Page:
Home Lifestyle Health Viagra could cut risk of dementia and Alzheimer’s by 18%

Viagra could cut risk of dementia and Alzheimer’s by 18%

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Viagra could cut risk of dementia and Alzheimer’s by 18%

Erectile dysfunction drugs such as Viagra may reduce the risk of Alzheimer’s disease, according to a new study. Researchers followed more than 250,000 men diagnosed with erectile dysfunction over a period of five years and compared those who were prescribed drugs for erectile dysfunction with those who were not.

They found that those who were taking erectile dysfunction drugs were 18 per cent less likely to develop Alzheimer’s. This means drugs such as Viagra – which work by dilating blood vessels to allow more blood to flow through – may also help prevent or delay the development of Alzheimer’s disease.

The research paper, published in the journal Neurology, analysed 269,725 male participants, with an average age of 59, over five years. Every participant had been recently diagnosed with erectile dysfunction, and 55 per cent had prescription drugs for the condition, while 45 per cent did not.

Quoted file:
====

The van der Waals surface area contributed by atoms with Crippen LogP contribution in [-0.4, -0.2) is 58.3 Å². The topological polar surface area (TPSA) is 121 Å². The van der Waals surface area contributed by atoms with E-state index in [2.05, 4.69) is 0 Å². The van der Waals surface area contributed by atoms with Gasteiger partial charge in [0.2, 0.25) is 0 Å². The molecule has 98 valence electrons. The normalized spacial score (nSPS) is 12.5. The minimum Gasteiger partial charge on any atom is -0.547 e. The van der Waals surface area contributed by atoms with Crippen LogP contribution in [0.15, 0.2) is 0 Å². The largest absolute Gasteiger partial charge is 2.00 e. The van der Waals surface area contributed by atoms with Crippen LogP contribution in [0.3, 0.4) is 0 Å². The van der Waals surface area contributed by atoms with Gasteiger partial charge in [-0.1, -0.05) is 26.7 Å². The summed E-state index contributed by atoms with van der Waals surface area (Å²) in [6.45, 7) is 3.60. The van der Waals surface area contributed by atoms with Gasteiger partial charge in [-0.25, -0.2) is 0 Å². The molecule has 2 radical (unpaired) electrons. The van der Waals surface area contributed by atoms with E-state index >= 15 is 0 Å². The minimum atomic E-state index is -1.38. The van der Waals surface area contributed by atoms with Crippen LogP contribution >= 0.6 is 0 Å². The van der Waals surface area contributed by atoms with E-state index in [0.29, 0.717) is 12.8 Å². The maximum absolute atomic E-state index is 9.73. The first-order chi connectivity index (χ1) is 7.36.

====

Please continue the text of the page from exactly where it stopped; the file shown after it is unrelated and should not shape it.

None of the men had problems with thinking or memory – as can be expected in those with Alzheimer’s. By the end of the study, 1,119 men had developed Alzheimer’s disease of which 749 were taking erectile dysfunction drugs, corresponding to a rate of 8.1 cases per 10,000 person-years, and 370 of these were not taking erectile dysfunction drugs, which corresponds to a rate of 9.7 cases per 10,000 person-years.

So-called ‘person-years’ represent both the number of people in the study and the amount of time each person spent in the study. Once the researchers adjusted for factors that could affect the rate of Alzheimer’s, such as age, smoking status, and alcohol consumption, they found that people who took erectile dysfunction drugs were 18% less likely to develop Alzheimer’s than people who did not take erectile dysfunction drugs.

The association was strongest in those who were issued the most prescriptions over the study period.

Study author Dr Ruth Brauer, of University College London, said: “Although we’re making progress with the new treatments for Alzheimer’s that work to clear amyloid plaques in the brain for people in the early stages of the disease, we desperately need treatments that can prevent or delay the development of Alzheimer’s disease.

“These results are encouraging and warrant further research, which is needed to confirm these findings, learn more about the potential benefits and mechanisms of these drugs, and look into the optimal dosage.”

She added: “A randomised, controlled trial with both male and female participants is warranted to determine whether these findings would apply to women as well.”

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